The Heliospheric Imager for the NASA STEREO Mission
Part of the SECCHI Consortium
Sky at Night Competition
In the April 2008 edition of the BBC's Sky at Night (which
featured the STEREO Heliospheric Imager), Sir Patrick Moore
announced a prize for the observation of the first Vulcanoid
asteroid (asteroids orbiting the Sun within the orbit of Mercury)
in the STEREO HI data. The Heliospheric Imagers are capable of
imaging stars down to around 13th magnitude and so it is indeed a
challenge to observe such objects in our data. STEREO has
discovered at least three comets and several known asteroids have
already been identified in the data so far.
As the two spacecraft move away from the Earth, along Earth-like orbits, the Heliospheric Imagers look back at the space between the Sun and the Earth. This design enables scientists to track Earth-directed coronal mass ejections (CMEs) as they travel into space from the Sun's surface. This unique viewpoint also gives us an excellent opportunity to look for Near-Earth Objects (NEOs) that would otherwise be difficult to observe from the Earth (because they would lie very close to the Sun as observed from the surface of our planet). There are two STEREO spacecraft (Ahead and Behind or A and B), each carrying a Heliospheric Imager. Each imager contains two cameras; HI1 and HI2. The HI1 cameras view a 20 degree region of the sky with the sunward edge of the field of view being approximately 4 degrees from the Sun. The HI2 cameras have a 70 degree field of view starting approximately 18 degrees from the Sun.
Traditionally, the detection of planetary objects has been carried out by 'blinking' pairs of images and looking for anthing that moves between them. STEREO team member Dennis Wang has written a great web application to demonstrate this effect. On his webpage at http://secchi.nrl.navy.mil/index.php?p=js_blink, you can compare the first and last images taken each day with the STEREO cameras. January 1st 2008 contains a great example of a planet moving across the background star-field. If you can see the same object in images from both STEREO A and B spacecraft, it means that the object must be between the Sun and the Earth. When trying to identify a planet or asteroid, don't forget that the STEREO spacecraft are moving away from the Earth and so the position of a planet with respect to the starfield observed from STEREO will be different for an Earth-based observer.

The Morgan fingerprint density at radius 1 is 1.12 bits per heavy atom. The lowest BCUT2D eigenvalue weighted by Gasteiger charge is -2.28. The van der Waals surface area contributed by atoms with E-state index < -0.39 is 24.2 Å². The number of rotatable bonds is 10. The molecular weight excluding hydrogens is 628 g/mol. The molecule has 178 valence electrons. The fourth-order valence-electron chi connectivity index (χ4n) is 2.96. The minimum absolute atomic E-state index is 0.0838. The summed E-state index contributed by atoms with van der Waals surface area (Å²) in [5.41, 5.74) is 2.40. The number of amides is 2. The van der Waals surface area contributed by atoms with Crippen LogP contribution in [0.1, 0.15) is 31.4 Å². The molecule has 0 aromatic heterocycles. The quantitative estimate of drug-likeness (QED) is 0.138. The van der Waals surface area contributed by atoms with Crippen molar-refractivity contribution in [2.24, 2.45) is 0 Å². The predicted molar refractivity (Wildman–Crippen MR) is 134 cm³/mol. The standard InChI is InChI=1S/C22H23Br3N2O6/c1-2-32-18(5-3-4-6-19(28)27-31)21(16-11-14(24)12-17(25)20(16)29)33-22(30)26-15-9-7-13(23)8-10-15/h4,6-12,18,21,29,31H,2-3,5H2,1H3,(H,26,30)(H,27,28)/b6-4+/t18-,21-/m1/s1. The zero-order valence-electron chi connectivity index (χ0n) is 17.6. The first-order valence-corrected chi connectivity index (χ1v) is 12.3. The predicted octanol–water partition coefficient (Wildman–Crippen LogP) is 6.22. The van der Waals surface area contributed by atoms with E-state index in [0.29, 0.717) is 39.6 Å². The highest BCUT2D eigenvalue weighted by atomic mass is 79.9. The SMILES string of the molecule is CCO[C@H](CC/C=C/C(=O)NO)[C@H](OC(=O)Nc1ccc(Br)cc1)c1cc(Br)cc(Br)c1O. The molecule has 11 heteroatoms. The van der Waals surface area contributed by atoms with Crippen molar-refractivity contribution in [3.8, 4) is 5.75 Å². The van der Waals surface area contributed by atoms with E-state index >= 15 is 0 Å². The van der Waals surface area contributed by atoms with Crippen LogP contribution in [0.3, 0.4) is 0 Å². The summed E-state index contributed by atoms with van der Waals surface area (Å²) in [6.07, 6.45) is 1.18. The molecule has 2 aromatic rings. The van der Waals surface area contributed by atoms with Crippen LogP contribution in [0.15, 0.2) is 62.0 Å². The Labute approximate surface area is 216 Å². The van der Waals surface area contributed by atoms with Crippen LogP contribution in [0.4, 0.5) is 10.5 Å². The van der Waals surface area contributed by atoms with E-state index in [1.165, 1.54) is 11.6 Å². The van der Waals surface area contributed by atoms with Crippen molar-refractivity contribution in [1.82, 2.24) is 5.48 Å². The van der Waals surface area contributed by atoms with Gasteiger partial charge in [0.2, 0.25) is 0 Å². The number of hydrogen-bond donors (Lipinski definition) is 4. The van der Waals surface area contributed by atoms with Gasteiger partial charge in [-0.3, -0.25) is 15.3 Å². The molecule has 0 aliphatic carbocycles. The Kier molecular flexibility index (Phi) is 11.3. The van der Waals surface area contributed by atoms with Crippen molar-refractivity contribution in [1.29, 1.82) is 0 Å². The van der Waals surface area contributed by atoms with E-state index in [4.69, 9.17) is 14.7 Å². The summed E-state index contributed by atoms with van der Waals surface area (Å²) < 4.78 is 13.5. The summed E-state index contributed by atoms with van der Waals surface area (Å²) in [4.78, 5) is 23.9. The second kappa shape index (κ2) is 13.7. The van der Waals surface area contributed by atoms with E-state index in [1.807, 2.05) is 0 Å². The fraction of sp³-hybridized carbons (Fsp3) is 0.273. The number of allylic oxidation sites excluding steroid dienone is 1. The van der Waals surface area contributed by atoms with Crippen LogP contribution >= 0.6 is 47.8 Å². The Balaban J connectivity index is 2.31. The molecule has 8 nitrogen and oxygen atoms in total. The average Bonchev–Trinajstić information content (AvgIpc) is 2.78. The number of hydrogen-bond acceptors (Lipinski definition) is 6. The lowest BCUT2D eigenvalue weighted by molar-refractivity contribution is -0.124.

If you want to look at a region of any of the images in more detail, you will need to download the files by going to the 'data' tab in the menu on the left of this webpage. Our data are made available via the UK Solar System Data Centre with whom you will need to register first (which is free). The data are in 'fits' files which can be read into many of the standard packages designed to manipulate astronomical images (such as registax). While data from all the STEREO telescopes is available on this website, the HI cameras provide the widest field of view in which to hunt for asteroids. The website provides two versions of the data, L0 and L1. These are NASA-speak for the amount of data processing that has been carried out on the data. L0 data is raw data, more-or-less as it comes from the spacecraft. L1 data has been processed to apply calibration corrections to the cameras and (for HI) correct for the fact that the cameras do not have shutters (it's a long story).
The signal in both L0 and L1 HI images are dominated by the light scattered from the F-corona (or zodiacal light). A CME is less than 1% of the brightness of the F-corona and so it has to be removed before these moving features are revealed. Luckily, the F-corona is very stable and so it can be estimated (from the minimum value in each pixel over a series of images) and removed. Once this is done, the starfield becomes much easier to see (as in Dennis Wang's blink images). Another way of removing the F-corona is to subtract one image from the other (so-called differenced images). These tend to remove anything that doesn't move relative to the cameras (like the F-corona) and leave behind anything that is moving (like CMEs, stars and asteroids). Both background-subtracted and differenced movies are available from the 'movies' tag in the menu to the left of this page. We hope, soon, to supply L2 data via the UKSSDC which will have our best estimate of the background F-corona removed automatically.
Once you have detected an object moving through the data, you may want to look at one of the monthly movies (also in the menu to the left) to see if you can track your object throughout a much longer period.